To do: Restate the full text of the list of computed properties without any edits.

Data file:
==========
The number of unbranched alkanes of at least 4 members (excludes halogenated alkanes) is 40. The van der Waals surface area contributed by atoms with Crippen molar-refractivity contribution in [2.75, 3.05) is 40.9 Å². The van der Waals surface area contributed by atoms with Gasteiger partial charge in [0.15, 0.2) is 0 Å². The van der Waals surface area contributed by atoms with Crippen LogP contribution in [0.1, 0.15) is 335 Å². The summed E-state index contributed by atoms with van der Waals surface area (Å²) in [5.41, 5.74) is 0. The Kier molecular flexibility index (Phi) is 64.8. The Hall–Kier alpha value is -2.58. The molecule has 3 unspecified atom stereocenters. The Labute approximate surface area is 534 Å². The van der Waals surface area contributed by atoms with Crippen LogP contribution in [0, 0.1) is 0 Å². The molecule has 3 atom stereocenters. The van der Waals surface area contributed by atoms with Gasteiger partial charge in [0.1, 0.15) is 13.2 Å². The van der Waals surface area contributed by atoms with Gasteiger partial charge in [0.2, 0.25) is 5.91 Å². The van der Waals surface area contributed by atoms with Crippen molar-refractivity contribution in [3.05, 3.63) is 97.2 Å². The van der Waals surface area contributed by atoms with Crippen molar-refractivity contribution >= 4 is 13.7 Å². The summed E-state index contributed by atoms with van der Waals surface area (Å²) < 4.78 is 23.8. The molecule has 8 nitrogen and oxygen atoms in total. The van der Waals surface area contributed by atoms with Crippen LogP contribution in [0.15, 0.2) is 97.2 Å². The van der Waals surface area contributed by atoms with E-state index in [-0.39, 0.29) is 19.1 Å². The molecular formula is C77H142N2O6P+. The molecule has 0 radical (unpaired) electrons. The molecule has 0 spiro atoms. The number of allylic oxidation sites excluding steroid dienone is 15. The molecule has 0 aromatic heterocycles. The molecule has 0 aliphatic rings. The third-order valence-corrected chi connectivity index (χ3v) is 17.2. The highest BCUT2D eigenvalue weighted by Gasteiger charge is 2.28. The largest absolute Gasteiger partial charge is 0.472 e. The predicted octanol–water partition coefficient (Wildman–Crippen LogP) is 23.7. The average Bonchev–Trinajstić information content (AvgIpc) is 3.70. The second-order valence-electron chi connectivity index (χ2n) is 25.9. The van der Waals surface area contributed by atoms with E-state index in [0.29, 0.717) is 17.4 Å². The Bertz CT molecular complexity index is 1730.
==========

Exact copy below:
The number of unbranched alkanes of at least 4 members (excludes halogenated alkanes) is 40. The van der Waals surface area contributed by atoms with Crippen molar-refractivity contribution in [2.75, 3.05) is 40.9 Å². The van der Waals surface area contributed by atoms with Gasteiger partial charge in [0.15, 0.2) is 0 Å². The van der Waals surface area contributed by atoms with Crippen LogP contribution in [0.1, 0.15) is 335 Å². The summed E-state index contributed by atoms with van der Waals surface area (Å²) in [5.41, 5.74) is 0. The Kier molecular flexibility index (Phi) is 64.8. The Hall–Kier alpha value is -2.58. The molecule has 3 unspecified atom stereocenters. The Labute approximate surface area is 534 Å². The van der Waals surface area contributed by atoms with Crippen LogP contribution in [0, 0.1) is 0 Å². The molecule has 3 atom stereocenters. The van der Waals surface area contributed by atoms with Gasteiger partial charge in [0.1, 0.15) is 13.2 Å². The van der Waals surface area contributed by atoms with Gasteiger partial charge in [0.2, 0.25) is 5.91 Å². The van der Waals surface area contributed by atoms with Crippen molar-refractivity contribution in [3.05, 3.63) is 97.2 Å². The van der Waals surface area contributed by atoms with Crippen molar-refractivity contribution >= 4 is 13.7 Å². The summed E-state index contributed by atoms with van der Waals surface area (Å²) < 4.78 is 23.8. The molecule has 8 nitrogen and oxygen atoms in total. The van der Waals surface area contributed by atoms with Crippen LogP contribution in [0.15, 0.2) is 97.2 Å². The van der Waals surface area contributed by atoms with E-state index in [-0.39, 0.29) is 19.1 Å². The molecular formula is C77H142N2O6P+. The molecule has 0 radical (unpaired) electrons. The molecule has 0 spiro atoms. The number of allylic oxidation sites excluding steroid dienone is 15. The molecule has 0 aromatic heterocycles. The molecule has 0 aliphatic rings. The third-order valence-corrected chi connectivity index (χ3v) is 17.2. The highest BCUT2D eigenvalue weighted by Gasteiger charge is 2.28. The largest absolute Gasteiger partial charge is 0.472 e. The predicted octanol–water partition coefficient (Wildman–Crippen LogP) is 23.7. The average Bonchev–Trinajstić information content (AvgIpc) is 3.70. The second-order valence-electron chi connectivity index (χ2n) is 25.9. The van der Waals surface area contributed by atoms with E-state index in [0.29, 0.717) is 17.4 Å². The Bertz CT molecular complexity index is 1730.